A Last Interglacial record of environmental changes from the Sulmona Basin (central Italy)



Publication Details

Regattieri, E., Giaccio, B., Nomade, S., Francke, A., Vogel, H., Drysdale, R., Perchiazzi, N., Wagner, B., Gemelli, M., Mazzini, I. et al (2017). A Last Interglacial record of environmental changes from the Sulmona Basin (central Italy). Palaeogeography, Palaeoclimatology, Palaeoecology, 472 51-66.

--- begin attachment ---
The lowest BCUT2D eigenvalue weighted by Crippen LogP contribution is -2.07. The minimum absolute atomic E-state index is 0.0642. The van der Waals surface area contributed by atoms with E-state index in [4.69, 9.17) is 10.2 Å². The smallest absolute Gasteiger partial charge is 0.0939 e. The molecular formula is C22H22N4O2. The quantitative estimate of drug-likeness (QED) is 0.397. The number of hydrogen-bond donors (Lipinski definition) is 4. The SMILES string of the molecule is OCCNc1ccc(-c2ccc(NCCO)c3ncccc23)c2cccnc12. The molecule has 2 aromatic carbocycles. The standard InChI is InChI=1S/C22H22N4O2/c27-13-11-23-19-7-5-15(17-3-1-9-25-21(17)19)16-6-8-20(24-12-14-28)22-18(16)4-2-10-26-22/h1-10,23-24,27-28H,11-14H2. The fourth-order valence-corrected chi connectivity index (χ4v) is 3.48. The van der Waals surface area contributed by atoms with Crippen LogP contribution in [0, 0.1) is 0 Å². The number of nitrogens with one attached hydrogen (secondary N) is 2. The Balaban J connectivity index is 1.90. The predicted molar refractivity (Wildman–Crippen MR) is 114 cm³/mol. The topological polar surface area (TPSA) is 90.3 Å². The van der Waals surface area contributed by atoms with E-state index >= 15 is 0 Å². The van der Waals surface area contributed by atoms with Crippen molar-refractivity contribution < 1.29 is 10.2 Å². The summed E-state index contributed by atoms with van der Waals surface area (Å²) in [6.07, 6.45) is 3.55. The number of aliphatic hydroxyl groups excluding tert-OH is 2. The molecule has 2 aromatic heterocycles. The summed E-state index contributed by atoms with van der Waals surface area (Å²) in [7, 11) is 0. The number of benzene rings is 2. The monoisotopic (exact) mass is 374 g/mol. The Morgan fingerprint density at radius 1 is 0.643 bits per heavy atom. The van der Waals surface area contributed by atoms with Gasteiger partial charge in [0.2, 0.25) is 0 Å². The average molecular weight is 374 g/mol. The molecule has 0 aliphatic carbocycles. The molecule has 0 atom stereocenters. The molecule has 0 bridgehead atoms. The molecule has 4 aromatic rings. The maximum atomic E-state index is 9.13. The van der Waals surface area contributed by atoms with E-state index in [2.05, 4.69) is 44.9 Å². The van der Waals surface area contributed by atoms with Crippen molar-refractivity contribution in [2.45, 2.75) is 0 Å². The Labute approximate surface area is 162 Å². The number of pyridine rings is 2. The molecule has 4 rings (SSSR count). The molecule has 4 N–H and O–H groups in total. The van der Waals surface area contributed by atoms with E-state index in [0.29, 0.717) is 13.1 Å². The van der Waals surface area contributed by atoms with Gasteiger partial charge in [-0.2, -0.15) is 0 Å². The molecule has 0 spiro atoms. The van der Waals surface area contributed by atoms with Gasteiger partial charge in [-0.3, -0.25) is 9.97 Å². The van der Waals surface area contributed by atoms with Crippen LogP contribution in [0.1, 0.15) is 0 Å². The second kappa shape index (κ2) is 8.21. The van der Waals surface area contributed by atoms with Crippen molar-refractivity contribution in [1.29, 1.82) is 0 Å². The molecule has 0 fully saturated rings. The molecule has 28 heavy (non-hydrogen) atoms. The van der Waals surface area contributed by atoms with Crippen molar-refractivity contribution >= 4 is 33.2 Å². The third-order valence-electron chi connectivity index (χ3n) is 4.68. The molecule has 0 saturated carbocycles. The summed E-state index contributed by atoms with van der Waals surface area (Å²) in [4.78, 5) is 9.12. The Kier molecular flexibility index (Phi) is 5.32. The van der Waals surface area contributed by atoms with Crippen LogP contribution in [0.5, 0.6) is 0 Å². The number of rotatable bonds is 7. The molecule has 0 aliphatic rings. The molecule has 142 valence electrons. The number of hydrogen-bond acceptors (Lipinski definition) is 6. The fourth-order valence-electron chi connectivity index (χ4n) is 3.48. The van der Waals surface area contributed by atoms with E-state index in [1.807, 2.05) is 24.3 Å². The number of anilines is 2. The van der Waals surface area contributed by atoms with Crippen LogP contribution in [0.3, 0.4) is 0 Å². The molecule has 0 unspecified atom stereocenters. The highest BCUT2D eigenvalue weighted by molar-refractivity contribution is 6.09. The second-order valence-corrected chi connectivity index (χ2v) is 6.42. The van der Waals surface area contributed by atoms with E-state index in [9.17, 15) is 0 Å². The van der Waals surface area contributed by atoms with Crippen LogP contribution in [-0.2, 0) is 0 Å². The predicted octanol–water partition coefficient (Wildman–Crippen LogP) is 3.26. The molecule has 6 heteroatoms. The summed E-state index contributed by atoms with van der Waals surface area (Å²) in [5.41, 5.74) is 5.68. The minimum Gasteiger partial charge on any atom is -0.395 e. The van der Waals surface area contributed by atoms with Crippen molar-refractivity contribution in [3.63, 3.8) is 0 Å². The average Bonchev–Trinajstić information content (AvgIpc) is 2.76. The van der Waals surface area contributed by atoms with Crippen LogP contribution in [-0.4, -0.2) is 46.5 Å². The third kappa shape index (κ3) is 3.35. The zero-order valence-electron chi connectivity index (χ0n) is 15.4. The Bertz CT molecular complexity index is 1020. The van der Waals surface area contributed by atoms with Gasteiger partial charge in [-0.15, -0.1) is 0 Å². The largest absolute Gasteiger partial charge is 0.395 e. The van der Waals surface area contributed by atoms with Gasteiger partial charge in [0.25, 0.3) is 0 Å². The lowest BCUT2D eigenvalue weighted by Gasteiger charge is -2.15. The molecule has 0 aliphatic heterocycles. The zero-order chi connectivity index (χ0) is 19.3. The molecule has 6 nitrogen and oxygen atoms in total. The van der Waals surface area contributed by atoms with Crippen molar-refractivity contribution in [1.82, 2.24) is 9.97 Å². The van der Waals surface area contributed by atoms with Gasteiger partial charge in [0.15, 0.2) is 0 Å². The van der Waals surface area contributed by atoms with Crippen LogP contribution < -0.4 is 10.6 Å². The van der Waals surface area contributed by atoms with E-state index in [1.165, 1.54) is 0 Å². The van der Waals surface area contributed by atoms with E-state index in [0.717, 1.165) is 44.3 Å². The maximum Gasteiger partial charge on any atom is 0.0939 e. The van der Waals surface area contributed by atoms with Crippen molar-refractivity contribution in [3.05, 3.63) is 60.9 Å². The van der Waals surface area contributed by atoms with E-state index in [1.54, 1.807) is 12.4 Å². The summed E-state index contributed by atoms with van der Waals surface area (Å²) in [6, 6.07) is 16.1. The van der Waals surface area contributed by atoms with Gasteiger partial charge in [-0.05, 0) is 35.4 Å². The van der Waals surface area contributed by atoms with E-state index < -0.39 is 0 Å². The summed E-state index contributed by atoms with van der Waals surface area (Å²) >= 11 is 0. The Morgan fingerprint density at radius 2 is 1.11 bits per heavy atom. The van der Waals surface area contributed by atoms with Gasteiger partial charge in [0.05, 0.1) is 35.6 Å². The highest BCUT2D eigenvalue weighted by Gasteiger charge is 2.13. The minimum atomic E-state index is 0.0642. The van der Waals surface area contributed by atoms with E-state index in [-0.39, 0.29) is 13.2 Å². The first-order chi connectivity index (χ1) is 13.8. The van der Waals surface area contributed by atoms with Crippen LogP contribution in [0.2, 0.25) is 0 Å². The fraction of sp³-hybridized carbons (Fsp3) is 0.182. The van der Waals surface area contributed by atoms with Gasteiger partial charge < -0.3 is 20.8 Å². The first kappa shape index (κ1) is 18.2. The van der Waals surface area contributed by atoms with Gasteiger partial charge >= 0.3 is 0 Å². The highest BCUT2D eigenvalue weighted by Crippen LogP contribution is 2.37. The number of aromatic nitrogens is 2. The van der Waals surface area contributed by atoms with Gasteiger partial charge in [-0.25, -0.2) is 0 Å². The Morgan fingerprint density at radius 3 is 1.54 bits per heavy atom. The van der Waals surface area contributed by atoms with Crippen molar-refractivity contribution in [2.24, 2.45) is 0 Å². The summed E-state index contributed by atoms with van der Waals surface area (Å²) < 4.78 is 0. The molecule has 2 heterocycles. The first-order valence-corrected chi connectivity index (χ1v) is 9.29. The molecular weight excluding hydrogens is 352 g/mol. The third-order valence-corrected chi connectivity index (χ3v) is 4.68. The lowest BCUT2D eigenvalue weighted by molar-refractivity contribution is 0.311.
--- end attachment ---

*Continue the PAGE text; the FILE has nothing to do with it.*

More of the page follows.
Here we present a multiproxy record (δ13C, δ18O, major and minor element composition, mineralogy, and low-resolution biogenic silica content) from a lacustrine succession in the Sulmona Basin, central Italy. Based on previous tephrochronological constraints and a new 40Ar/39Ar dating of a tephra matching the widespread X-6 tephra, the record spans the ca. 129-92 ka period and documents at sub-orbital scale the climatic and environmental changes over the Last Interglacial and its transition to the Last Glacial period. The δ18O composition is interpreted as a proxy for the amount and seasonality of local precipitation, whereas variations in elemental and mineralogical composition are inferred to reflect climatic-driven changes in clastic sediment input. The observed variations are consistent among the different proxies, and indicate that periods of reduced precipitation were marked by enhanced catchment erosion, probably due to a reduction in vegetation cover. The first part of the Last Interglacial shows the most negative δ18O values. Comparison with pollen records from the Mediterranean suggests a greater seasonality of the precipitation at this time. At millennial-to-centennial time scales, comparison of the Sulmona record with speleothem δ18O records from central Italy highlights a highly coherent pattern of hydrological evolution, with enhanced variability and similar events of reduced precipitation consistently recorded by each isotope record. The observed intra-interglacial variability can potentially be linked, within the uncertainties associated with each age model, to similar variations observed in sea-surface temperature records from the Mediterranean and the North Atlantic, suggesting a link between Mediterranean hydrology and North Atlantic temperature and circulation patterns that persists during periods of low ice volume.

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